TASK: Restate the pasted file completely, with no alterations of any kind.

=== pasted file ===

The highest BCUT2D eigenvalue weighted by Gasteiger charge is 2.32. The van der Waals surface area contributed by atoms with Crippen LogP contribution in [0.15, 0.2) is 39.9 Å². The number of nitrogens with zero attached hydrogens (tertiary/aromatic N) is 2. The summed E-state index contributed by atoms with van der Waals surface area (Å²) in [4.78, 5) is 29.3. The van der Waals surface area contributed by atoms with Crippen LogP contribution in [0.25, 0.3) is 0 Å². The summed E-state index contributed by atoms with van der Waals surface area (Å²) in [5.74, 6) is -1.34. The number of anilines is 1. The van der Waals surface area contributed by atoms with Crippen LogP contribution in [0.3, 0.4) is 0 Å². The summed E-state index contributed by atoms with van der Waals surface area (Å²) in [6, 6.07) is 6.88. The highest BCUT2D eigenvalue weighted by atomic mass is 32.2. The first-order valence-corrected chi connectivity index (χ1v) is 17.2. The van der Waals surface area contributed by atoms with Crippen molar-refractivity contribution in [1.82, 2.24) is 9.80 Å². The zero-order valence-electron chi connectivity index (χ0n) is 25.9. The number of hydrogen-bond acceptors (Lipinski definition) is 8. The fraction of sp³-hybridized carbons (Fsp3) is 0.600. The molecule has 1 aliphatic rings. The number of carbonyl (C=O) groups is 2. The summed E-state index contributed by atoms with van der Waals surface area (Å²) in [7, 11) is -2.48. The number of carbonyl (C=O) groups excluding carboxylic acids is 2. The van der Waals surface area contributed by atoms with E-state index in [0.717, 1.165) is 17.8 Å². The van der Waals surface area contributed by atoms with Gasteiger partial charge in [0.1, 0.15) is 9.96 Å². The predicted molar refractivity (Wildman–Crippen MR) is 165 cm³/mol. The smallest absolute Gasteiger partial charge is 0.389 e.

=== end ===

The highest BCUT2D eigenvalue weighted by Gasteiger charge is 2.32. The van der Waals surface area contributed by atoms with Crippen LogP contribution in [0.15, 0.2) is 39.9 Å². The number of nitrogens with zero attached hydrogens (tertiary/aromatic N) is 2. The summed E-state index contributed by atoms with van der Waals surface area (Å²) in [4.78, 5) is 29.3. The van der Waals surface area contributed by atoms with Crippen LogP contribution in [0.25, 0.3) is 0 Å². The summed E-state index contributed by atoms with van der Waals surface area (Å²) in [5.74, 6) is -1.34. The number of anilines is 1. The van der Waals surface area contributed by atoms with Crippen LogP contribution in [0.3, 0.4) is 0 Å². The summed E-state index contributed by atoms with van der Waals surface area (Å²) in [6, 6.07) is 6.88. The highest BCUT2D eigenvalue weighted by atomic mass is 32.2. The first-order valence-corrected chi connectivity index (χ1v) is 17.2. The van der Waals surface area contributed by atoms with Crippen molar-refractivity contribution in [1.82, 2.24) is 9.80 Å². The zero-order valence-electron chi connectivity index (χ0n) is 25.9. The number of hydrogen-bond acceptors (Lipinski definition) is 8. The fraction of sp³-hybridized carbons (Fsp3) is 0.600. The molecule has 1 aliphatic rings. The number of carbonyl (C=O) groups is 2. The summed E-state index contributed by atoms with van der Waals surface area (Å²) in [7, 11) is -2.48. The number of carbonyl (C=O) groups excluding carboxylic acids is 2. The van der Waals surface area contributed by atoms with E-state index in [0.717, 1.165) is 17.8 Å². The van der Waals surface area contributed by atoms with Gasteiger partial charge in [0.1, 0.15) is 9.96 Å². The predicted molar refractivity (Wildman–Crippen MR) is 165 cm³/mol. The smallest absolute Gasteiger partial charge is 0.389 e.